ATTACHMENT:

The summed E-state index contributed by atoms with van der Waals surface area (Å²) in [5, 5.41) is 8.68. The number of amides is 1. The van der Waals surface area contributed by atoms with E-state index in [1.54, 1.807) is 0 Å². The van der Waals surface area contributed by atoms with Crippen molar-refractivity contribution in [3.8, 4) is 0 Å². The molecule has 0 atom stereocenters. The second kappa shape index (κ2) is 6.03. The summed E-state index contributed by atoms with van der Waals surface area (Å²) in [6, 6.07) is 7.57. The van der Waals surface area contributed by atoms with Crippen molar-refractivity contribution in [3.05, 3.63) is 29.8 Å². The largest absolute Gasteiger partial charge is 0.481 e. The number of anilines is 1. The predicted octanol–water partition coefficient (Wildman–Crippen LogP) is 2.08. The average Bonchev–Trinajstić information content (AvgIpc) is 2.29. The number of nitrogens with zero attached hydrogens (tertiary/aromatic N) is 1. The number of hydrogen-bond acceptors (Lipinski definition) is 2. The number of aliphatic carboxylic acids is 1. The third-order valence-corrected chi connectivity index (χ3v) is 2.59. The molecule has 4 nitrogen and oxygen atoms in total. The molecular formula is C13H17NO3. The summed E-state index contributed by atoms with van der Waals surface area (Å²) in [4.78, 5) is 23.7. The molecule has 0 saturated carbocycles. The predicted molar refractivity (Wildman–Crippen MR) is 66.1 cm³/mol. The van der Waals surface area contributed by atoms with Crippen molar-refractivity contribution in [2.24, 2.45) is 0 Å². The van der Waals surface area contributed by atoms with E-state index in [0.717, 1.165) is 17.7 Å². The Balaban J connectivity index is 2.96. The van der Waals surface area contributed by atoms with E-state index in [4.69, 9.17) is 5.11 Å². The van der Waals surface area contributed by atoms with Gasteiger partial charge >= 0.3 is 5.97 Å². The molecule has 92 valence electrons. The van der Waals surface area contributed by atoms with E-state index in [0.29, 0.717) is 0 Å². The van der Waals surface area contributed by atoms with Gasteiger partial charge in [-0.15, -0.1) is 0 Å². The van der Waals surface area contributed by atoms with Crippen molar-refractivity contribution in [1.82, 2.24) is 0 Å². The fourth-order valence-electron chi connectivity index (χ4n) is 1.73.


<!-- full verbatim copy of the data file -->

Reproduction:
The summed E-state index contributed by atoms with van der Waals surface area (Å²) in [5, 5.41) is 8.68. The number of amides is 1. The van der Waals surface area contributed by atoms with E-state index in [1.54, 1.807) is 0 Å². The van der Waals surface area contributed by atoms with Crippen molar-refractivity contribution in [3.8, 4) is 0 Å². The molecule has 0 atom stereocenters. The second kappa shape index (κ2) is 6.03. The summed E-state index contributed by atoms with van der Waals surface area (Å²) in [6, 6.07) is 7.57. The van der Waals surface area contributed by atoms with Crippen molar-refractivity contribution in [3.05, 3.63) is 29.8 Å². The largest absolute Gasteiger partial charge is 0.481 e. The number of anilines is 1. The predicted octanol–water partition coefficient (Wildman–Crippen LogP) is 2.08. The average Bonchev–Trinajstić information content (AvgIpc) is 2.29. The number of nitrogens with zero attached hydrogens (tertiary/aromatic N) is 1. The number of hydrogen-bond acceptors (Lipinski definition) is 2. The number of aliphatic carboxylic acids is 1. The third-order valence-corrected chi connectivity index (χ3v) is 2.59. The molecule has 4 nitrogen and oxygen atoms in total. The molecular formula is C13H17NO3. The summed E-state index contributed by atoms with van der Waals surface area (Å²) in [4.78, 5) is 23.7. The molecule has 0 saturated carbocycles. The predicted molar refractivity (Wildman–Crippen MR) is 66.1 cm³/mol. The van der Waals surface area contributed by atoms with Crippen molar-refractivity contribution in [2.24, 2.45) is 0 Å². The van der Waals surface area contributed by atoms with E-state index in [0.717, 1.165) is 17.7 Å². The Balaban J connectivity index is 2.96. The van der Waals surface area contributed by atoms with E-state index in [4.69, 9.17) is 5.11 Å². The van der Waals surface area contributed by atoms with Gasteiger partial charge >= 0.3 is 5.97 Å². The molecule has 92 valence electrons. The van der Waals surface area contributed by atoms with E-state index in [0.29, 0.717) is 0 Å². The van der Waals surface area contributed by atoms with Gasteiger partial charge in [-0.15, -0.1) is 0 Å². The van der Waals surface area contributed by atoms with Crippen molar-refractivity contribution in [1.82, 2.24) is 0 Å². The fourth-order valence-electron chi connectivity index (χ4n) is 1.73.